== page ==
If you want to be proactive about treating your glaucoma, but your doctor feels it hasn’t progressed enough to warrant traditional medical treatments, you may be interested in these alternative glaucoma treatments.
Homeopathic Glaucoma Remedies
People who support homeopathic medicine believe the presence of symptoms in the body represents the body’s effort to attack an invading disease or virus.
Many people have begun treating glaucoma homeopathically, with the aid of certain herbs and minerals, including:
- Bilberry: An extract from the European blueberry, this is an antioxidant substance thought to promote eye health by strengthening the capillary walls within the eye.
- Coleus Forskohlii: An extract of a mint plant, several studies have shown it to reduce eye pressure when taken orally.
- Magnesium: This mineral has been shown to improve retinal circulation in some cases
- Vitamin B-12: This vitamin protects the myelin sheath around the optic nerve, and is thought to help prevent vision loss related to glaucoma.
Other natural substances thought to aid against glaucoma include antioxidants like vitamins C and E and beta carotene.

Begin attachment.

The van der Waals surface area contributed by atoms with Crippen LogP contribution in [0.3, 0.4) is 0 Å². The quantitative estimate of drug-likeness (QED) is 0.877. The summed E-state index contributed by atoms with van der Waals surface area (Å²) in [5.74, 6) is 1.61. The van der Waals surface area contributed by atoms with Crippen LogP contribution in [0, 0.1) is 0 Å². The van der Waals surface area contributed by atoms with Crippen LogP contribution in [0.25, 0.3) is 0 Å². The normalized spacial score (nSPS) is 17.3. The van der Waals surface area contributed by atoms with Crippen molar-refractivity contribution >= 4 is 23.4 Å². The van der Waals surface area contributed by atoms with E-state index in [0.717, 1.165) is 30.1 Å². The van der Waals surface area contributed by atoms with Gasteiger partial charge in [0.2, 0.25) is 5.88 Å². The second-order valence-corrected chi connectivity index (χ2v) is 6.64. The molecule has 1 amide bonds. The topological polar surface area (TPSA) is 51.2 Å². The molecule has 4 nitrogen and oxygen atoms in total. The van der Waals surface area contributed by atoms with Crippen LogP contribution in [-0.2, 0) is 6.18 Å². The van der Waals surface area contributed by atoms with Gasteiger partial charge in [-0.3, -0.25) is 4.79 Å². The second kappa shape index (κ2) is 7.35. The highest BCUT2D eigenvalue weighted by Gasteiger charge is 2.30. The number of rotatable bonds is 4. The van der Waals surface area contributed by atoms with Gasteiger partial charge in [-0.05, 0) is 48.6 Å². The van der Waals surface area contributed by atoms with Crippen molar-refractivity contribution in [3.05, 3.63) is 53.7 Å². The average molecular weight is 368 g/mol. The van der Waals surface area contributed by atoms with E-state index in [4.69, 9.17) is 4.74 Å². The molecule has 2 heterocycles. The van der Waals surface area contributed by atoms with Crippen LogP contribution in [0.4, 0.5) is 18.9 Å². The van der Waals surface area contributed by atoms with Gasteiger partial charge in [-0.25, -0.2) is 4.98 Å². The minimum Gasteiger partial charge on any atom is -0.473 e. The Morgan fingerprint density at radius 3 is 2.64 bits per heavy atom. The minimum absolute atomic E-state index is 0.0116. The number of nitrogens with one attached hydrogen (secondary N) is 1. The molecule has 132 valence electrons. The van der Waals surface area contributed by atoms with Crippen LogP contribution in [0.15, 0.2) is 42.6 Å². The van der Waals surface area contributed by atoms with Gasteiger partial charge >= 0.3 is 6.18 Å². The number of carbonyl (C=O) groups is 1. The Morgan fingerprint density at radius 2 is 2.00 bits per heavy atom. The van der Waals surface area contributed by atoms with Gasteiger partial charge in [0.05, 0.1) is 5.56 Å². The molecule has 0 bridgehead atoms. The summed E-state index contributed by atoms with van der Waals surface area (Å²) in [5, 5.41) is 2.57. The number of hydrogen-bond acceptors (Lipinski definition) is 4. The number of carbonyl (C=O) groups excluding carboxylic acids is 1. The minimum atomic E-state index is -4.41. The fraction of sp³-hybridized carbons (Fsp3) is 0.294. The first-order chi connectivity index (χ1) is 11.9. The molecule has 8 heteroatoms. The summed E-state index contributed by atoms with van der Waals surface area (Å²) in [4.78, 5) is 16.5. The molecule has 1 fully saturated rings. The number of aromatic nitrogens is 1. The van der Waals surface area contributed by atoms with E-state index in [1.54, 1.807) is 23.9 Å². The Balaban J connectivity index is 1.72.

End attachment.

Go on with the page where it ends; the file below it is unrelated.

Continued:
Homeopathic remedies haven’t been approved for use by the Food and Drug Administration, and no concrete evidence exists to support their effective use against glaucoma.
Well-Balanced Nutrition and Fitness
If you’re currently living with glaucoma, assess your current diet and fitness regime. Practicing good nutrition will help your body to function at an optimal level through the acquisition of essential vitamins and minerals.
Recent studies have shown that regular physical exercise can reduce eye pressure, and can also reduce the risk of other conditions associated with glaucoma, such as diabetes and high blood pressure. The recommended amount is at least 30 minutes, three times per week (Glaucoma Research Foundation, 2011).
Exercise will not be effective against certain kinds of glaucoma, such as acute or angle-closure glaucoma. Additionally, types of exercise that involve repeated head-down positions (such as headstands or certain inverted yoga positions) can actually increase intraocular eye pressure.
Marijuana as a Treatment to Glaucoma
Rumors of marijuana’s usefulness in treating glaucoma have been circulating since the 1970s, but long-term studies reveal that this illicit substance has no effect in halting the progression of glaucoma in patients.
Smoking marijuana does decrease the level of intraocular pressure (IOP) in people with or without glaucoma, but these effects are temporary and don’t actually affect the condition.
If you’re surprised to learn that marijuana does not cure glaucoma, you may be interested in reading the truth about other common myths surrounding glaucoma.